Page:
Why I Stopped Helping People And You Should Too
My mother taught me never to give unsolicited advice, nor try to help anyone unless they ask you for it. I always thought that maybe she was just cold. As I get older, I have started to realize that she was right. My mother is one of the kindest people in my life.
Society always emphasizes on the need to help people. I do it too.
They tell you that you should help people unconditionally and when they least expect it. None of that is, of course, wrong. Random acts of kindness can change a person’s life in many instances. However, there is a flip side to every coin. And it is essential not to mask the other half of the impact of any such gesture.
Not everything is bad. Same as, not everything is good. There is the good in bad. And there is the bad in good. It’s not necessarily the worst idea to help people. But it’s also neither a great one. And here are the reasons why I personally stopped helping people and recommend that you should too:
1. Stop Helping People Who Don’t Deserve Your Help
It’s not always an easy thing to do. We were taught helping people is the right thing to do. You need to unlearn this popular belief.
“As you grow older, you will discover that you have two hands, one for helping yourself, the other for helping others.” ~ Sam Levenson
Start-up founders often ask to pick my brain. I realize how difficult it is to run a start-up, I run one myself. However, I have stopped offering my knowledge for free.
In the past, quite a lot of times people would invite me out for coffee just to “pick my brain.” If you have a few million dollars in the bank from VCs, rummaging through my brain for free is not acceptable, especially if you didn’t even bother paying for my tea.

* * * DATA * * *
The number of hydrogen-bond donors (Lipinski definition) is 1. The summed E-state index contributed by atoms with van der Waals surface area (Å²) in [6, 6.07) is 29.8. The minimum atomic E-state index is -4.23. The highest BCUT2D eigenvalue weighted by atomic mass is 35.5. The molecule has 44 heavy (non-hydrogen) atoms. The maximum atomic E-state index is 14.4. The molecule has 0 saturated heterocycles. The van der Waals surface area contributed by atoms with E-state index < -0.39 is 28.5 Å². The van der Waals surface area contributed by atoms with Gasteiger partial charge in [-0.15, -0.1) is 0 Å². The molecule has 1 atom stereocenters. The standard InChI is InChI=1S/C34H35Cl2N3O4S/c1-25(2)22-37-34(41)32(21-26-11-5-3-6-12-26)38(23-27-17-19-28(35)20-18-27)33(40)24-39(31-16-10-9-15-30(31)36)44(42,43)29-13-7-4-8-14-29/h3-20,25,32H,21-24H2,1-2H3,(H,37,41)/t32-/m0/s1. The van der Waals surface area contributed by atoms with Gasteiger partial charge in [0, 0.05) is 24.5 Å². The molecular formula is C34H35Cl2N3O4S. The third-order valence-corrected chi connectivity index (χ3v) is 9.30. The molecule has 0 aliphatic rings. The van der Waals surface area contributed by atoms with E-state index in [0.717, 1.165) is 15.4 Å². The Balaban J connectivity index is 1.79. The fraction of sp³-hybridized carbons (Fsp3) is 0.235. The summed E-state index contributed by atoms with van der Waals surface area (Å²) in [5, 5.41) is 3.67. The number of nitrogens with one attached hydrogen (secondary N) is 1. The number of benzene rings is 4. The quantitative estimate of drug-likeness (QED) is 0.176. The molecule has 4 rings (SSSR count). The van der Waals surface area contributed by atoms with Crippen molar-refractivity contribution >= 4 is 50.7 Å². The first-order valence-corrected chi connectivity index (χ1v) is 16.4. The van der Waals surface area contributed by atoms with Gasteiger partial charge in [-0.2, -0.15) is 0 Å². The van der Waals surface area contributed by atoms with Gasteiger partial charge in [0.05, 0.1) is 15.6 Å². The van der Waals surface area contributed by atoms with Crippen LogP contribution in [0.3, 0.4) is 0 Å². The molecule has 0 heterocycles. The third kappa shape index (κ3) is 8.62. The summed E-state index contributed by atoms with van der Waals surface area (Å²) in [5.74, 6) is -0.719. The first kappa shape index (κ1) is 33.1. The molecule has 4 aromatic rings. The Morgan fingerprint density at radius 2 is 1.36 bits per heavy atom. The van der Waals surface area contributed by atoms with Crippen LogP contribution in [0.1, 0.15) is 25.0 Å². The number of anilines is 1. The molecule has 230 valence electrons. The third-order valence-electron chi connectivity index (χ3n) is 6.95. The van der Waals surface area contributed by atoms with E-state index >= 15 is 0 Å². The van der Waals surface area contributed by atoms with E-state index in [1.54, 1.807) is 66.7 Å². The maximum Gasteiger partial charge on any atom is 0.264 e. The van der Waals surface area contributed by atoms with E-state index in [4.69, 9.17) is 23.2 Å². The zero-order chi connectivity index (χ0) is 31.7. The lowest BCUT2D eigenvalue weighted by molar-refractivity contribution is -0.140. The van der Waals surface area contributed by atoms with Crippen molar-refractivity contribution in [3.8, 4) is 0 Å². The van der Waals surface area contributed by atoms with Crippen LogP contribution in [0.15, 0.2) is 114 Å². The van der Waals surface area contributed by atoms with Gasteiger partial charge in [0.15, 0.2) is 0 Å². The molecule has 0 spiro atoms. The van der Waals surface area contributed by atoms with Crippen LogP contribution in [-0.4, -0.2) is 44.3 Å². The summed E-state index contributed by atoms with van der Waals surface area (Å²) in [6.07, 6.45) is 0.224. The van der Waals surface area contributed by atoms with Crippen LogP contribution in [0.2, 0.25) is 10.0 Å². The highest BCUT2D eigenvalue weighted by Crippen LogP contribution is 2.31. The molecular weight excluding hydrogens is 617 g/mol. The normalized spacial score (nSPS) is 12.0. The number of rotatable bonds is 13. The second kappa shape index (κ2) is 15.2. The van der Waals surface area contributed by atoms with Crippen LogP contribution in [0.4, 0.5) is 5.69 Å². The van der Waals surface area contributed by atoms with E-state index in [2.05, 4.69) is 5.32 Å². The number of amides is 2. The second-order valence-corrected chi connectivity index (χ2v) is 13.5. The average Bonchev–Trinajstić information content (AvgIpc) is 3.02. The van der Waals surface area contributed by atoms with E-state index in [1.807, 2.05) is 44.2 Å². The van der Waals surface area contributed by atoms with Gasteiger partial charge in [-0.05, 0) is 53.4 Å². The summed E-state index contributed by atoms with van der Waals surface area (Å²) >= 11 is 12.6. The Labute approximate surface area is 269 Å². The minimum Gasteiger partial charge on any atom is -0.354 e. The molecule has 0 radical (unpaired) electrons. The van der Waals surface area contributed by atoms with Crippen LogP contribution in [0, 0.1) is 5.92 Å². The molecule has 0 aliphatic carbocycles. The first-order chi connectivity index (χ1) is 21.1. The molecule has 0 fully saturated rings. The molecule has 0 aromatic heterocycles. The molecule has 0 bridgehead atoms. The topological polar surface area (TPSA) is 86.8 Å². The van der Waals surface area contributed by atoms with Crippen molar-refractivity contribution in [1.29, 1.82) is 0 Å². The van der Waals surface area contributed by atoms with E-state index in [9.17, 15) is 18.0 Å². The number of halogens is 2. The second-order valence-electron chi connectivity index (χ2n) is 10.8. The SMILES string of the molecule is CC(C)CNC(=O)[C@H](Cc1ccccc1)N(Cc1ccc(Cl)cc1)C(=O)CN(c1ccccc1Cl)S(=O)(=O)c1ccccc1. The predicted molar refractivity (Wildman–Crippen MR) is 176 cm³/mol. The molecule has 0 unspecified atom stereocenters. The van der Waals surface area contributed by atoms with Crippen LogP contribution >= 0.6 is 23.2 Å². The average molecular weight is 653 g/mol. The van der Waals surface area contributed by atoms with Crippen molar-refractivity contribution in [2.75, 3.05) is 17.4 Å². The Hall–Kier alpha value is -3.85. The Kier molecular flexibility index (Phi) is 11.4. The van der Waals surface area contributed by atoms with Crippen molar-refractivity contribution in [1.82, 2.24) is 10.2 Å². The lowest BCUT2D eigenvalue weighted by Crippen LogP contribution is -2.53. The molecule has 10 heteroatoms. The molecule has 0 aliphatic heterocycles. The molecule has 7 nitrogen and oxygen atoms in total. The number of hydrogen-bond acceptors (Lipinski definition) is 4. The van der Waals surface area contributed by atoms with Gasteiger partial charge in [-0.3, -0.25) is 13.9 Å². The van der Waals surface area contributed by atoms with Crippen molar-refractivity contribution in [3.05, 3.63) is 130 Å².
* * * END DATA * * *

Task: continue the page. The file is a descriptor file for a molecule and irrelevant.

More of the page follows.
They don’t understand that I have a family to feed, mortgages to pay, deadlines to meet. They don’t realize that in order to make time for coffee, I would have to compensate for that lost time and stay up until 2 in the morning just to work.
If they don’t think my time is worth any value, then I don’t have time for them!
If people don’t care about you, you shouldn’t help them. They don’t deserve your help.
Now I simply tell people my hourly rate and take out my Square. Yes, it’s harsh, but it makes my life easier and I am happier for it. People take me more seriously. If someone cannot afford my advice, I usually give them another way to compensate for it.
Rule 1: Never offer anything for free.
Rule 2: Never forget Rule 1.
Next time if someone asks you to speak at their conference for free, don’t agree before you negotiate for the best deal. If they cannot afford you, ask for a free booth, time to promote your business or maybe free tickets to the conference. It will show whether they are serious about having you be present at their conference.
People will always try to exploit you if you allow them to. You don’t have the time to help everyone, only help people who deserve your help.
Remember, the first person you need to help is YOURSELF.
If helping people makes you unhappy, don’t do it. Simple.